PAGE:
Seller Claims ‘Liquidated Damages’ | Print |  E-mail
Thursday, 27 December 2012 13:26

By Phil Hunt

Special to the Times

We are selling our property and it is not going well. Escrow is about two months late in closing and it looks like it may never close because the buyer does not have enough money down. The buyer signed the liquidated damages clause that said they were liable for 3 percent of the sales price for not closing. They deposited $2,000 initially and an additional $48,000 into escrow which was most of the down payment. The buyer removed all of the contingencies and is now not able to close. Are we entitled to 3 percent of the sales price or just the $2,000?

I am not an attorney and can not give legal advice but from the experience I have had as a broker, I can give you the knowledge I have. The liquidated damages clause is in the contract to, hopefully, hold the buyer in the contract and to guarantee to the seller that the buyer will close or forfeit the deposit. It is, however, not automatic.

Purchase agreements are chock-full of not-so-obvious, subtle contingencies. And, not until all contingencies are removed, is the buyer’s deposit actually in jeopardy of being lost to the seller.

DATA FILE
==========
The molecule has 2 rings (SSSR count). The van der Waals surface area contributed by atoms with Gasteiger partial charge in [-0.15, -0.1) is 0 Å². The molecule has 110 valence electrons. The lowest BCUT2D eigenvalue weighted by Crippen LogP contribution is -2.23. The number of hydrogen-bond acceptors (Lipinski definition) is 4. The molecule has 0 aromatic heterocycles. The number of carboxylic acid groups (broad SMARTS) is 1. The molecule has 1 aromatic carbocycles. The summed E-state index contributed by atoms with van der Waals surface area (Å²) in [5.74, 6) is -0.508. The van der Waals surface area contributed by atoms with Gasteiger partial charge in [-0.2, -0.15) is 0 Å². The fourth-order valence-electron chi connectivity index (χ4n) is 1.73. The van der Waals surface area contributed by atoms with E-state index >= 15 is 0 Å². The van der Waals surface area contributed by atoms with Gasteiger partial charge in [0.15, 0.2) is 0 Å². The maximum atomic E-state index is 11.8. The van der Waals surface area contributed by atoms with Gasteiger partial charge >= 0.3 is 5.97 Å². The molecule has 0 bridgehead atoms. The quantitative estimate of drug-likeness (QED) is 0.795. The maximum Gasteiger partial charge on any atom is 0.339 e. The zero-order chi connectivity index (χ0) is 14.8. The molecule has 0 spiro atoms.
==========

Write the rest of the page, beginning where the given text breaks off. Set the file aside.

Even if this is one of those cases when all contingencies have been removed in writing, both parties must mutually agree to sign instructions whereby the escrow company is to release the deposit to the seller.

If the buyer refuses to sign the liability release, which cancels the escrow and releases the deposit, the seller may have to go to court to actually get the deposit.

Your question stated that the buyer deposited an initial deposit of $2,000. Unless the buyer signed another deposit form which states that the additional deposit is subject to liquidated damages, that additional deposit is not up for “grabs;” only the initial deposit is subject to liquidated damages.

I realize this may come as a shock to you but this is how it works.

The wording about 3 percent of the purchase price is a limitation set by state law — if the property is a 1- to 4-unit residential property, and the buyer intends to occupy, the deposit is limited to 3 percent of the purchase price.

If it is any other situation, there are no limitations as to the amount of liquidated damages.

Don’t feel too bad, most deposits are not more than .5 percent to 1 percent of the purchase price. As always, nothing here should be construed as legal advice, contact an attorney for legal advice.

Phil Hunt is a real estate broker in Castro Valley. Fax questions to 583-5480.



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